Researchers at Stanford University (USA) and the National Research Council (CSIC) have developed a material that mimics the exotic properties of graphene. The work, published this week in Nature, opens the way to synthesize large-scale materials with properties similar to graphene and as new devices.
An international team involving the researcher of the Institute of Materials Science of Madrid (CSIC) Francisco Guinea has managed to manufacture a material that mimics the exotic properties of graphene. The study, published in the latest issue of the journal Nature, may help to synthesize materials with properties qualitatively similar to graphene on a large scale and to have new devices to measure.
Graphene, halfway between a metal and a semiconductor, is two dimensional and is characterized by having a single layer of carbon atoms arranged in a hexagonal lattice; is clear, impermeable, tough and elastic and has certain deformation resulting in very high magnetic fields. When the Nobel Prize in Physics 2010 Andre Geim and Konstantin Novoselov, University of Manchester, were able to isolate this material for eight years, also opened the doors to knowledge of these unique properties.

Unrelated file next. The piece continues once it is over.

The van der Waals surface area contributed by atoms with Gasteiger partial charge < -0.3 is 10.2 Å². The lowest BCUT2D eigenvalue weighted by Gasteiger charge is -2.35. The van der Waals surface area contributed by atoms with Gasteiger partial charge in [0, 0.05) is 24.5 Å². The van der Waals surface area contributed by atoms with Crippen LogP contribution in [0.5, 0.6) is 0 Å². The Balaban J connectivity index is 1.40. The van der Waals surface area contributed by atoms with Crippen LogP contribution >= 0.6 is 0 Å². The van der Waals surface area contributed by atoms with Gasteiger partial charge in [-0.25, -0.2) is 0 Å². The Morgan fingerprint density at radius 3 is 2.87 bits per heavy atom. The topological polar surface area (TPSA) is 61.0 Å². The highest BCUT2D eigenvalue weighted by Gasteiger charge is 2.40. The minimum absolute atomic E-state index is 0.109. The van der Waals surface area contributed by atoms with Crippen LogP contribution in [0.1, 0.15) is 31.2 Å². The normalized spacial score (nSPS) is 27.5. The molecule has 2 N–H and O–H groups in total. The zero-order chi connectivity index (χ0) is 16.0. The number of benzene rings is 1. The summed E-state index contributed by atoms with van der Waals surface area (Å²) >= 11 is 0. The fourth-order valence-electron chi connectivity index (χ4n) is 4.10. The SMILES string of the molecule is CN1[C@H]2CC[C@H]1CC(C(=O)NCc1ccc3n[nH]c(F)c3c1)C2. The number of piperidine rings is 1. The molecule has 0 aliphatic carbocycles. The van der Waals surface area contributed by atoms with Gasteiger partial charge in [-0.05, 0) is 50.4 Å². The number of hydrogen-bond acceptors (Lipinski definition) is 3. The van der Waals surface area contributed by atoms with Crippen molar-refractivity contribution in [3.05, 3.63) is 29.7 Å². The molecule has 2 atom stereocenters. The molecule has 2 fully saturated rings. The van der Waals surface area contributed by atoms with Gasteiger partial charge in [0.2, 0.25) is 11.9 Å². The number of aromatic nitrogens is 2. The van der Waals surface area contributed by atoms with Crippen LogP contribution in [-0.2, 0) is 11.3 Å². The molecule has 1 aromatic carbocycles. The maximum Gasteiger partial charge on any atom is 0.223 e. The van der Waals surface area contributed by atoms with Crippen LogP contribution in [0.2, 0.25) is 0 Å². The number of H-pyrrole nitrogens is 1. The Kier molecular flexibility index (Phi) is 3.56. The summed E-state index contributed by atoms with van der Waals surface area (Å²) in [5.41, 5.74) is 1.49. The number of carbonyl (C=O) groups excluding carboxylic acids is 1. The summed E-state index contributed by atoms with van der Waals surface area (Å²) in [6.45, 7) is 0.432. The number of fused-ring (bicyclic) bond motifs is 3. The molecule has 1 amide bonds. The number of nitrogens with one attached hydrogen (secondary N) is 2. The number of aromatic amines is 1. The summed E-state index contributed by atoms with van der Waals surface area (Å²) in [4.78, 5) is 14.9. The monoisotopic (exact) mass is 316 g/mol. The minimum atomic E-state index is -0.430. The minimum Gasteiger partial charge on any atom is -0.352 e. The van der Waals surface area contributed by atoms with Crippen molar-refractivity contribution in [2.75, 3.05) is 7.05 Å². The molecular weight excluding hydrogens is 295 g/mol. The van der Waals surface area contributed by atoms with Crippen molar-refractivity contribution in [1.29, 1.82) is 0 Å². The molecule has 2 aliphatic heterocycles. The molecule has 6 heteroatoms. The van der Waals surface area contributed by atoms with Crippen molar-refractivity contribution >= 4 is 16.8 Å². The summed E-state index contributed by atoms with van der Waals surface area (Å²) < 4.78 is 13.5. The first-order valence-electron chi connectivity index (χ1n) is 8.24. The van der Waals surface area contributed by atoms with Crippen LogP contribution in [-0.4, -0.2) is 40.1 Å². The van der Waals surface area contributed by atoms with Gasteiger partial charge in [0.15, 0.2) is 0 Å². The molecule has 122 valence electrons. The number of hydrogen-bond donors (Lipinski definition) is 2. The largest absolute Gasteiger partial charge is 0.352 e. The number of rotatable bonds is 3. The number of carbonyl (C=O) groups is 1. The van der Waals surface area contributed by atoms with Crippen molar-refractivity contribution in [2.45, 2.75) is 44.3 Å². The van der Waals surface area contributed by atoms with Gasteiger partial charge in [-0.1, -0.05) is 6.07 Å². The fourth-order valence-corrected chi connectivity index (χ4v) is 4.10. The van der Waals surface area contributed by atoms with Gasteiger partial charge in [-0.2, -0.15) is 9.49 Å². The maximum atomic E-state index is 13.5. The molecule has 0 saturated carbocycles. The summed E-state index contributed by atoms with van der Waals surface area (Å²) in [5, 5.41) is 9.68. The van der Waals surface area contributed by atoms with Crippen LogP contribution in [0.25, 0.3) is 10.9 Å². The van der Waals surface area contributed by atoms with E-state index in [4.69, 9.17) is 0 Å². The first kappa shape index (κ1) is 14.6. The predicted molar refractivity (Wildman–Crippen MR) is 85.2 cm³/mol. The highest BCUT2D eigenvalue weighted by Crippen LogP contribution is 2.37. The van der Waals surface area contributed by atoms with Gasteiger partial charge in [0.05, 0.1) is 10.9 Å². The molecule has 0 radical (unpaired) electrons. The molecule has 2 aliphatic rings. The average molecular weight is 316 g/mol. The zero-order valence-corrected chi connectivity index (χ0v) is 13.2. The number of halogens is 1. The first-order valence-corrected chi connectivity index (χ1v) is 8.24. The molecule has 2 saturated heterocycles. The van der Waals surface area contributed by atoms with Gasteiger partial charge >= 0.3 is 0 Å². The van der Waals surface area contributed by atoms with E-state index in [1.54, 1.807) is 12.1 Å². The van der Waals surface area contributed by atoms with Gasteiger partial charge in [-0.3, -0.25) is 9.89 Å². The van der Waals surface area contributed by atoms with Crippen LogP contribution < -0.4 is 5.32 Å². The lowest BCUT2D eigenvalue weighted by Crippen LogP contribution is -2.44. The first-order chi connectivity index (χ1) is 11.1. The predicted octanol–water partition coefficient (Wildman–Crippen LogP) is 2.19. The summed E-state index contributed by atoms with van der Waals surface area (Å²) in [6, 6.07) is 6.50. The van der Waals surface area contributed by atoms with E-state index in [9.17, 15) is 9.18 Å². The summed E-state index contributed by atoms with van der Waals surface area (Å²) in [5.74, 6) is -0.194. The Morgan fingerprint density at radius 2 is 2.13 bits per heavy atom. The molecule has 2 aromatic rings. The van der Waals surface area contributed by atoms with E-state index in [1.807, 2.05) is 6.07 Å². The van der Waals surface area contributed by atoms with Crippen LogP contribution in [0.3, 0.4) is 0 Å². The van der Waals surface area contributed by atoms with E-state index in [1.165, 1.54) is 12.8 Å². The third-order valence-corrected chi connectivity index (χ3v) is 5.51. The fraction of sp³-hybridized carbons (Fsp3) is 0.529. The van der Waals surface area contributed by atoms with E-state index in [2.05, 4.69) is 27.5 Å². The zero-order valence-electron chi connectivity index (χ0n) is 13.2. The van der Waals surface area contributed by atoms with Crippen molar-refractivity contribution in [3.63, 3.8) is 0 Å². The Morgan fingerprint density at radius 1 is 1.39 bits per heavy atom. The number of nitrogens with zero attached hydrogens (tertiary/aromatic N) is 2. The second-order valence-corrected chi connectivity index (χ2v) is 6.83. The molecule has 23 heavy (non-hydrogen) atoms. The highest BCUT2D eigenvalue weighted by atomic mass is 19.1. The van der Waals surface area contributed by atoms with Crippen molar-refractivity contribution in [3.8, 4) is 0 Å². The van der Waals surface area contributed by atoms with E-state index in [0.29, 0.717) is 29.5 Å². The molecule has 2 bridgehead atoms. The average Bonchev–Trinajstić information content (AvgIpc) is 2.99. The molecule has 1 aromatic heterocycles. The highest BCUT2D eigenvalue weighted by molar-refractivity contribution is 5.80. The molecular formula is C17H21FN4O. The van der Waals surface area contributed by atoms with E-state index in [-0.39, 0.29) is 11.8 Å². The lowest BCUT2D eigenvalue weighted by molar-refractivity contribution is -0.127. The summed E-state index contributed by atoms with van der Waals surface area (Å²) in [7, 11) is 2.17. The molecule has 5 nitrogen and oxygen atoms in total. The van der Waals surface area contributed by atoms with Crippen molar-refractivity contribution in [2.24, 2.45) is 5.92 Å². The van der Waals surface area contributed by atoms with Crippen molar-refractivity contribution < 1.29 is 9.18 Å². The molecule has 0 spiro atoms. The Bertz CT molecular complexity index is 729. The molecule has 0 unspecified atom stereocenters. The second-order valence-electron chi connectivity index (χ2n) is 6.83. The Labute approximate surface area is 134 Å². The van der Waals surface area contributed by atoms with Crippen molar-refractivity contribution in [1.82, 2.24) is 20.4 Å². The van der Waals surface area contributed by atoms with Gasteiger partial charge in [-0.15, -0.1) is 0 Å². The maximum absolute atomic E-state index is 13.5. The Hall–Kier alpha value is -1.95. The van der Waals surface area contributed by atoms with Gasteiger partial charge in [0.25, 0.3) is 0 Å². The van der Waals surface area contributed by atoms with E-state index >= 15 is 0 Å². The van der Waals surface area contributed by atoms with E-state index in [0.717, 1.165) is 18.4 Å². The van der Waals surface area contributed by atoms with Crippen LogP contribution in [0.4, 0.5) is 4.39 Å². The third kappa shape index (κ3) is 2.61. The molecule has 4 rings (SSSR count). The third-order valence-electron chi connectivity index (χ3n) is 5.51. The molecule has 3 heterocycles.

“Electrons in graphene behave like elementary particles of zero mass, i.e, they move at speeds approaching that of light. Furthermore, the deformations of the lattice-like effects of a magnetic field, but much higher than can be obtained in a laboratory on Earth, “says Guinea, coauthor of the study and National Research Prize in Physics 2011.
A possible replacement
These features are reproduced now placing molecules of carbon monoxide (CO) “at appropriate positions” on a copper surface. Drawing on a scanning electron microscope, scientists were able to “push” these molecules. The spread of the electrons along the copper surface was modified by the molecules, resulting properties qualitatively similar to those of graphene.
Scientists have been working with this material and believe that applications, in fields as diverse as electronics, mobile telephony, aeronautics hydrocarbons processors will not wait. The main problem is still not possible to have sufficient quantities for large scale manufacturing.
According to Guinea, the manufacturing method described in this work represents a further step in the procurement of materials with properties similar to graphene, but amplified or modified. “Our method allows us to get all kinds of distortions and Pseudo-magnetic fields. In addition, we have achieved a degree of control of these properties in graphene is very difficult to get”, he adds.
The production and subsequent characterization of the new material have been conducted at the University of Stanford, California (United States). The results have been compared with theoretical models developed at the Institute of Materials Science of Madrid (CSIC).